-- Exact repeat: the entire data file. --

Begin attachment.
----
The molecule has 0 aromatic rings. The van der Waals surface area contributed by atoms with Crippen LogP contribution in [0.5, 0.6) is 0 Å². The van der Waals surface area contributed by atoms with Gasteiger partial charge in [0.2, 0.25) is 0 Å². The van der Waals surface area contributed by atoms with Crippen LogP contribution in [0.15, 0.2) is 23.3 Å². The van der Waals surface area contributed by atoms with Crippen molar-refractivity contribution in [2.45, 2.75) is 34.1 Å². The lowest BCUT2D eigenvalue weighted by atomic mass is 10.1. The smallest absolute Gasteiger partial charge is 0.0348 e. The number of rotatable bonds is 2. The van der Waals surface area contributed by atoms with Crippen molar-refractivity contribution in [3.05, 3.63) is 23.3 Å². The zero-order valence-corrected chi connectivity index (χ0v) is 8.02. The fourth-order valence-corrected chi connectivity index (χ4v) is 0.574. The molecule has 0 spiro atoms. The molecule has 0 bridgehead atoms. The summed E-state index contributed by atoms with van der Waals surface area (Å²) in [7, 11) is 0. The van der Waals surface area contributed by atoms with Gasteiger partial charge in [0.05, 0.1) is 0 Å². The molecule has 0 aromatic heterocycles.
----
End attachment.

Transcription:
The molecule has 0 aromatic rings. The van der Waals surface area contributed by atoms with Crippen LogP contribution in [0.5, 0.6) is 0 Å². The van der Waals surface area contributed by atoms with Gasteiger partial charge in [0.2, 0.25) is 0 Å². The van der Waals surface area contributed by atoms with Crippen LogP contribution in [0.15, 0.2) is 23.3 Å². The van der Waals surface area contributed by atoms with Crippen molar-refractivity contribution in [2.45, 2.75) is 34.1 Å². The lowest BCUT2D eigenvalue weighted by atomic mass is 10.1. The smallest absolute Gasteiger partial charge is 0.0348 e. The number of rotatable bonds is 2. The van der Waals surface area contributed by atoms with Crippen molar-refractivity contribution in [3.05, 3.63) is 23.3 Å². The zero-order valence-corrected chi connectivity index (χ0v) is 8.02. The fourth-order valence-corrected chi connectivity index (χ4v) is 0.574. The molecule has 0 spiro atoms. The molecule has 0 bridgehead atoms. The summed E-state index contributed by atoms with van der Waals surface area (Å²) in [7, 11) is 0. The van der Waals surface area contributed by atoms with Gasteiger partial charge in [0.05, 0.1) is 0 Å². The molecule has 0 aromatic heterocycles.